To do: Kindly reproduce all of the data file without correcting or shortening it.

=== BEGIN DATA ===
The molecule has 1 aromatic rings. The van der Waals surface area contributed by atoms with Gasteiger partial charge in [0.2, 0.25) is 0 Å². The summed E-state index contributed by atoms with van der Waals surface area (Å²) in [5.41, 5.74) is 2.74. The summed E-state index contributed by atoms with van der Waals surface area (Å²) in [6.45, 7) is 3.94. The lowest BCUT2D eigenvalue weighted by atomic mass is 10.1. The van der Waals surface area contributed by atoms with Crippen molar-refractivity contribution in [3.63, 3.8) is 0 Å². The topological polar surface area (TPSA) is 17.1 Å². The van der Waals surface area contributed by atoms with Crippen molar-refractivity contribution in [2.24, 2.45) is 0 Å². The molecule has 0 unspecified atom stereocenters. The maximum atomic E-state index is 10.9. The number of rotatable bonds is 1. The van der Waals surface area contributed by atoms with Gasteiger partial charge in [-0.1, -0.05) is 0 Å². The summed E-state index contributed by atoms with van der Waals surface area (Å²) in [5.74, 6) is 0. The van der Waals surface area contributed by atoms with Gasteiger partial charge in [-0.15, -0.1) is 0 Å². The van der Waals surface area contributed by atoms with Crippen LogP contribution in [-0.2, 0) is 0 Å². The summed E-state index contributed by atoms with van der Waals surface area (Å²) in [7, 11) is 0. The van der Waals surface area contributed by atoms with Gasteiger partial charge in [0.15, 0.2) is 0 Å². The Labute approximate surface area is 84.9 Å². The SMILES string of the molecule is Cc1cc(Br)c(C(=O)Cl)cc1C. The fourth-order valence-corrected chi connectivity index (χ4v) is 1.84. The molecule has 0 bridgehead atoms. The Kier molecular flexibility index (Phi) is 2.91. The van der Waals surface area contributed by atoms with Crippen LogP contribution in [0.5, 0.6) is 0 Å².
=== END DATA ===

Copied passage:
The molecule has 1 aromatic rings. The van der Waals surface area contributed by atoms with Gasteiger partial charge in [0.2, 0.25) is 0 Å². The summed E-state index contributed by atoms with van der Waals surface area (Å²) in [5.41, 5.74) is 2.74. The summed E-state index contributed by atoms with van der Waals surface area (Å²) in [6.45, 7) is 3.94. The lowest BCUT2D eigenvalue weighted by atomic mass is 10.1. The van der Waals surface area contributed by atoms with Crippen molar-refractivity contribution in [3.63, 3.8) is 0 Å². The topological polar surface area (TPSA) is 17.1 Å². The van der Waals surface area contributed by atoms with Crippen molar-refractivity contribution in [2.24, 2.45) is 0 Å². The molecule has 0 unspecified atom stereocenters. The maximum atomic E-state index is 10.9. The number of rotatable bonds is 1. The van der Waals surface area contributed by atoms with Gasteiger partial charge in [-0.1, -0.05) is 0 Å². The summed E-state index contributed by atoms with van der Waals surface area (Å²) in [5.74, 6) is 0. The van der Waals surface area contributed by atoms with Gasteiger partial charge in [-0.15, -0.1) is 0 Å². The van der Waals surface area contributed by atoms with Crippen LogP contribution in [-0.2, 0) is 0 Å². The summed E-state index contributed by atoms with van der Waals surface area (Å²) in [7, 11) is 0. The van der Waals surface area contributed by atoms with Gasteiger partial charge in [0.15, 0.2) is 0 Å². The Labute approximate surface area is 84.9 Å². The SMILES string of the molecule is Cc1cc(Br)c(C(=O)Cl)cc1C. The fourth-order valence-corrected chi connectivity index (χ4v) is 1.84. The molecule has 0 bridgehead atoms. The Kier molecular flexibility index (Phi) is 2.91. The van der Waals surface area contributed by atoms with Crippen LogP contribution in [0.5, 0.6) is 0 Å².